It's certainly no secret at this point how much I love the Avengers. It's on the verge of becoming a problem that will require therapy. And since I'll be picking up the DVD after school today, here are ten reasons why Avengers simply cannot be beat in terms of Marvel. I'll leave you to argue about the Dark Knight by yourselves.
(Small Note: These are in no particular ranking, this is just the order I wrote them for no reason).
10. Black Widow. Questions? Understandable. She's not given the most screen time, nor is she "the most important" (that's debateably Iron Man, Cap, or the Hulk). And her story line is not particularly what I'm focusing on here. It's how Joss Whedon handled her character. In Iron Man 2, we cannot deny that Tasha is basically there for eye candy. Every shot focuses on how beautiful she is, how sexy she is, almost like that one chick from those Resident Evil movies. In Avengers, there's no denying she's gorgeous, but that's part of the trap. As exemplified by her opening scene, Tasha is actually quite dangerous. She lets her captors believe that she is really just a pretty face, very weak and whatnot, and then she tears them to pieces. It's quite remarkable. This is really what I liked about her in the Avengers, she was an actual female super hero, not some half naked chick who can shoot a gun like some other movies that have women as their central characters.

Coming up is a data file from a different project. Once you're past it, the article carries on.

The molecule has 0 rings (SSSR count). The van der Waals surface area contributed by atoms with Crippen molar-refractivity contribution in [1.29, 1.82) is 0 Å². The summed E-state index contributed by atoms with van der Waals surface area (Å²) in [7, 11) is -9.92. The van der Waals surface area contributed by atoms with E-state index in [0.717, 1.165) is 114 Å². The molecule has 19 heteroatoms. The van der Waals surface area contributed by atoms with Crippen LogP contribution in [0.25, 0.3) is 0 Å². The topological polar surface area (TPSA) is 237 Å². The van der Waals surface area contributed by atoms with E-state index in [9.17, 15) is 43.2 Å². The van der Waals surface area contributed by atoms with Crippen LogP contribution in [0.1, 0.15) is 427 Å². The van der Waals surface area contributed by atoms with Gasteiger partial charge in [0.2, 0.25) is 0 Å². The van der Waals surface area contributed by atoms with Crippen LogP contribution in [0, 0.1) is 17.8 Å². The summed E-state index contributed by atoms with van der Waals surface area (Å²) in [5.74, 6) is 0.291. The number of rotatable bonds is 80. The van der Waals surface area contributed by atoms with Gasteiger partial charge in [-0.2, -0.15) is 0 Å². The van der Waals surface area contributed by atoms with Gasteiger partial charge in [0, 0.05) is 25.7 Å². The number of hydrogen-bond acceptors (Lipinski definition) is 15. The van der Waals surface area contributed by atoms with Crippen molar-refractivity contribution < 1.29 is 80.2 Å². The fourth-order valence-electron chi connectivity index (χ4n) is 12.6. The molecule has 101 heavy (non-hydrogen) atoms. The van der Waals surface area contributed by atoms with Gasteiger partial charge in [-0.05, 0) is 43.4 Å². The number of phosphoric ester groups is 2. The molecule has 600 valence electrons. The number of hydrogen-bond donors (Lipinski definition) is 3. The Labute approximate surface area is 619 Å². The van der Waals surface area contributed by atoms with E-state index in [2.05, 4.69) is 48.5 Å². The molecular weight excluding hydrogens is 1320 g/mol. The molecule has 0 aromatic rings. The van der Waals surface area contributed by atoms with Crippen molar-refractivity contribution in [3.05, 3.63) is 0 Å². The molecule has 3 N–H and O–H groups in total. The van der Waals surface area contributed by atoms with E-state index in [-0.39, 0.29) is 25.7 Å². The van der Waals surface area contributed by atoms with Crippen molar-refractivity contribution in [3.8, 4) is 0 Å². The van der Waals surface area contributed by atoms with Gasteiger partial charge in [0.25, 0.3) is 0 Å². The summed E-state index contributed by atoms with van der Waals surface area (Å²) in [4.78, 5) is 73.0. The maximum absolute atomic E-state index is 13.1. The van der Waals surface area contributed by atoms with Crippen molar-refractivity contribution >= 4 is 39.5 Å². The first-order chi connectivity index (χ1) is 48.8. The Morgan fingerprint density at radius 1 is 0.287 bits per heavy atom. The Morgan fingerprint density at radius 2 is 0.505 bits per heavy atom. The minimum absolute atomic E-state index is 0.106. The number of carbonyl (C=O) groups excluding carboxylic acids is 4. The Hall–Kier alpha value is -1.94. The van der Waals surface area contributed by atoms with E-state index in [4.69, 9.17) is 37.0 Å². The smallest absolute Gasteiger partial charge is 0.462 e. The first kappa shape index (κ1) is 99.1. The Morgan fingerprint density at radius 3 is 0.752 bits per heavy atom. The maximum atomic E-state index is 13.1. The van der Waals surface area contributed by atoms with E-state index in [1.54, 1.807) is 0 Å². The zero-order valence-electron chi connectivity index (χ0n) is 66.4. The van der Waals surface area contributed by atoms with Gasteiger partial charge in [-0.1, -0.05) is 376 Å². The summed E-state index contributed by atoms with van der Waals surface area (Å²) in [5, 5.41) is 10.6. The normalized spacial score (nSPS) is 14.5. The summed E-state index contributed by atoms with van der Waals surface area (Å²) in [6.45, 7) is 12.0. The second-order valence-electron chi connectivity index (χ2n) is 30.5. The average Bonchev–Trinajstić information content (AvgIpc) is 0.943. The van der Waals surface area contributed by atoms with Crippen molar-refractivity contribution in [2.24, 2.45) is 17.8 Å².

9. Equal screen time. Except for maybe the very underplayed Maria Hill, everyone gets their share of the limelight in the Avengers, something no easily done. Think about it: Six superheros, one villian, Coulson, Nick Fury, Selvig, and Maria Hill. That's eleven characters to take care of. It's amazing that Avengers even has a coherent plot point trying to give everybody some screen time, not even getting in to the amazing pay off and quality of the film.